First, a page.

Facebook on Monday said it planned to limit posts containing false information and hate speech related to the trial of Derek Chauvin, a former Minneapolis police officer charged with the murder of George Floyd, to prevent them from spreading harm in the real world.
As the arguments ended in court and Minneapolis was preparing for a verdict, Facebook said it would identify and delete social media posts urging people to bring weapons to the city. It also said it would protect members of Mr. Floyd’s family from harassment and remove content that praised, commemorated or mocked his death.
Monika Bickert, Facebook’s vice president of content policy, wrote in a blog post: “We know this trial has hurt many people. “We want to strike the right balance between letting people talk about the trial and what the verdict means, while still doing our part to protect everyone’s safety.”
Facebook, which has long positioned itself as a site for free speech, is becoming increasingly proactive in controlling content that can lead to violence in the real world. The Silicon Valley company has struggled for years with how to handle sensitive news events. That includes last year’s presidential election, when online misinformation about voter fraud has roused supporters of former President Donald J. Trump. Believing the election was stolen from Mr. Trump, some supporters stormed the Capitol building on Jan. 6.
Before the election, Facebook took steps to combat misinformation, foreign meddling, and persecution of voters. The company displayed warnings on more than 150 million posts with false information about the election, removed more than 120,000 posts due to violation of voter intervention policy and took down 30 networks posting false messages about the election. .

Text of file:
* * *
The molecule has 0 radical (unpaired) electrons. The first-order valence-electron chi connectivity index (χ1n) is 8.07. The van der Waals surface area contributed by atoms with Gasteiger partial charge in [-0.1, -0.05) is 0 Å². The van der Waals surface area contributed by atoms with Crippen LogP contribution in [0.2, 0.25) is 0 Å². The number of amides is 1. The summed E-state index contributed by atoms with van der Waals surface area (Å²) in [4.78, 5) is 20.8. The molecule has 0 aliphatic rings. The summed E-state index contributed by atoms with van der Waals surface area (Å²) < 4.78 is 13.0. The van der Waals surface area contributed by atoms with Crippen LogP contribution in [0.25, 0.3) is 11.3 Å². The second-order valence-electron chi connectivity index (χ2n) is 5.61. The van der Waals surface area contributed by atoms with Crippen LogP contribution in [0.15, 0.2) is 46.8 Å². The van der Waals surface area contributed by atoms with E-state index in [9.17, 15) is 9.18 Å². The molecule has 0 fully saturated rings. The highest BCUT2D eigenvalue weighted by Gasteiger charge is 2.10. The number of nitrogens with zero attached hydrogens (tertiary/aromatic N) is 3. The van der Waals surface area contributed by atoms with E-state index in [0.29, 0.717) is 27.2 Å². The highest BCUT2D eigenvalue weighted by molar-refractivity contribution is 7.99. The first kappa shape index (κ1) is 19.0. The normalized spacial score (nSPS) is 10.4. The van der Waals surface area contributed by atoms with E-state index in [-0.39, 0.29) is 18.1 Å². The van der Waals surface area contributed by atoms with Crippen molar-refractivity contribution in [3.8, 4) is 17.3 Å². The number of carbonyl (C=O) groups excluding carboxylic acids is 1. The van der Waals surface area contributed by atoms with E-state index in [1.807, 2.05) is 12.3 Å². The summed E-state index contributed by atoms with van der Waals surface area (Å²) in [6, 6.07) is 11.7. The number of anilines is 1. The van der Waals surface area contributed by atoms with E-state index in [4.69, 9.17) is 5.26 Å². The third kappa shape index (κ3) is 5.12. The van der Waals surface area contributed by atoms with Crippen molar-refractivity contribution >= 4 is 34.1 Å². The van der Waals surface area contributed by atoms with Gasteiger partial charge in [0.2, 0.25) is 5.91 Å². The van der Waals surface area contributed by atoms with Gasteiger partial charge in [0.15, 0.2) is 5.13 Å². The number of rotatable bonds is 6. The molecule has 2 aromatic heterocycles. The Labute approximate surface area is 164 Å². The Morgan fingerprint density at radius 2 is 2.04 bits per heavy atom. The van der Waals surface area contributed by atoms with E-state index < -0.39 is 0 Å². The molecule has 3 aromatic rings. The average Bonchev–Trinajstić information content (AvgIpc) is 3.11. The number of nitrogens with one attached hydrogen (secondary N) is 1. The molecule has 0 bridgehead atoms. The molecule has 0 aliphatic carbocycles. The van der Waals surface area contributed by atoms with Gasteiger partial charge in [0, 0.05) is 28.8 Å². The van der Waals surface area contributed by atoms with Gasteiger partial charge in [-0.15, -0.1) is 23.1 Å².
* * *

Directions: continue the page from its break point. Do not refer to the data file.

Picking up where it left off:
But critics argue that Facebook and other social media platforms have not done enough. After the Capitol storm, social media prevented Mr. Trump from posting on the site. The company’s independent watchdog is currently debating whether the former chairman is allowed to return to Facebook and has said they plan to make their own decisions. “in the coming weeks, ”Without giving a definite date.
The death of Mr. Floyd, the black man, led to a nationwide wave of protest against the Black Lives Matter last year. Mr. Chauvin, a former Minneapolis police officer, who is white, faced charges of manslaughter, second degree murder and third degree murder because of Mr. Floyd’s death. The trial began in late March. Mr. Chauvin did not testify.
Facebook said on Monday it had identified Minneapolis, at least temporarily, as “a high-risk location.” They said they would remove Instagram pages, groups, events, and accounts that violated their policies of violence and agitation; take down attacks against Mr. Chauvin and Mr. Floyd; and labeling false information and graphics as sensitive.
The company did not have any further comments.
“Once the trial is over, we will continue to do our part to help people connect and share what they’re going through securely,” said Ms. Bickert in the blog post. .